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Purple Moon was an American developer of girls' video games based in Mountain View, California. Its games were targeted at young girls between the ages of 8 and 14. The company was founded by Brenda Laurel and others, and supported by Interval Research. They debuted their first two games, Rockett's New School and Secret Paths in the Forest, in 1997. Both games were more or less visual novels and encouraged values like friendship and decision making. Purple Moon's games were part of a larger girl games movement in the 1990s, initiated largely by the surprise success of Mattel's 1996 CD-ROM game Barbie Fashion Designer.
The company faced criticism including charges of sexism (mostly due to their belief that girls would not enjoy the more popular action-oriented games often associated with boys and young men) and ethnic stereotyping.
- Rockett series
- Rockett's New School
- Rockett's Tricky Decision
- Rockett's Secret Invitation
- Rockett's First Dance
- Rockett's Adventure Maker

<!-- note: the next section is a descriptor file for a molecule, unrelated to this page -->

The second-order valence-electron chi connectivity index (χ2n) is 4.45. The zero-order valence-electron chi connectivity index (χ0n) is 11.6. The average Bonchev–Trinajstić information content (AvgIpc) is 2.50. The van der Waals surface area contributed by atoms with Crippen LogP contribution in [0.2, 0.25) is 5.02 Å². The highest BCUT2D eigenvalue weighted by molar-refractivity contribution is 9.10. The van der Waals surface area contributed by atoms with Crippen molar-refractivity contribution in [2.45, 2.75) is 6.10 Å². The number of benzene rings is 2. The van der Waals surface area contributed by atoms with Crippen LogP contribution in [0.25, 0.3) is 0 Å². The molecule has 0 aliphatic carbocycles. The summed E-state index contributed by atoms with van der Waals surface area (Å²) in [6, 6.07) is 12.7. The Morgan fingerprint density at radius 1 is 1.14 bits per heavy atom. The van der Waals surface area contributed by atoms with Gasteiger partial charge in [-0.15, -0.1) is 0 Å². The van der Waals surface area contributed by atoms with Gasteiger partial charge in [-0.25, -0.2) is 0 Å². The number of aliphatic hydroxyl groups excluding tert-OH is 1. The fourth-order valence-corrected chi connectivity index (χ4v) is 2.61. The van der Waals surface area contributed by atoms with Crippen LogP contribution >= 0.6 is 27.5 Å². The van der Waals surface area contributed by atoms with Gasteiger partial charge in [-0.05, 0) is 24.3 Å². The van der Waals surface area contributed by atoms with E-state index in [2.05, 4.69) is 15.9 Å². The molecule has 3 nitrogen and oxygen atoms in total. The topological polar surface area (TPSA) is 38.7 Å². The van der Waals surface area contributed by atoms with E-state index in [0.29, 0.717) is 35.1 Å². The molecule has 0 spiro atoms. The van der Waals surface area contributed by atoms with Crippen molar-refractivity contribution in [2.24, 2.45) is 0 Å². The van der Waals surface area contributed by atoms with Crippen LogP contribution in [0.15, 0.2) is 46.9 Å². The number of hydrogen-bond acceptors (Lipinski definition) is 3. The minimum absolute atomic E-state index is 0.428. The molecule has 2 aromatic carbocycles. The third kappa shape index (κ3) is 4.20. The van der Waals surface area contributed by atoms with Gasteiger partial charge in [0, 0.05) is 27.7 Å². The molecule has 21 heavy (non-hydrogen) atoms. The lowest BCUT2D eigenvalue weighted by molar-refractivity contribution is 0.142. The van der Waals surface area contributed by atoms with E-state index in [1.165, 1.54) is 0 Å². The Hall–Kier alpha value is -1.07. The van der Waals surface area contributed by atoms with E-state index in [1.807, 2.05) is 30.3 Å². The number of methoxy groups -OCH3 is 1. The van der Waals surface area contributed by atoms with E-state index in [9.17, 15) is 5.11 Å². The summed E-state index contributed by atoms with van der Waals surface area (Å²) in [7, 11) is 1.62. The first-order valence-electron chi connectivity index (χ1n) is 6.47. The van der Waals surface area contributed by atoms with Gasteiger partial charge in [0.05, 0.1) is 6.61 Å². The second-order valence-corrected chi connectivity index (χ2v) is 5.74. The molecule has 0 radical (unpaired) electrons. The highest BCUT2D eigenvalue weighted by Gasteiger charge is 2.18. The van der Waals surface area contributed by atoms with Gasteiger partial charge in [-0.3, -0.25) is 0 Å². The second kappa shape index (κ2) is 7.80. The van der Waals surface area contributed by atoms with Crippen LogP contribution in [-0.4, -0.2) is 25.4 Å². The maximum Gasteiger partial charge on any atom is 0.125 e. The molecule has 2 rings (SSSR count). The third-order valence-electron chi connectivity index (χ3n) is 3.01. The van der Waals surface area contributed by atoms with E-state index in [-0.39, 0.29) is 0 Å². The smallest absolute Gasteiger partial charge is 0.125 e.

- Rockett's Camp Adventures
- Secret Paths series
- Other games
- Brenda Laurel lecture on girl game development at the TED conference, 1998
- "She Tried to Make Good Video Games for Girls, Whatever That Meant" on Kotaku, May 28, 2012
- Gurak, Laura J. (2001). Cyberliteracy: navigating the Internet with awareness. Yale University Press. p. 75. ISBN 0-300-08979-1.
- Richard Colby; Matthew S. S. Johnson; Rebekah Shultz Colby (20 March 2013). Rhetoric/Composition/Play through Video Games: Reshaping Theory and Practice of Writing. Palgrave Macmillan. ISBN 978-1-137-30768-2.
- Brenda Laurel (2001). Utopian Entrepreneur. MIT Press. ISBN 978-0-262-62153-3.
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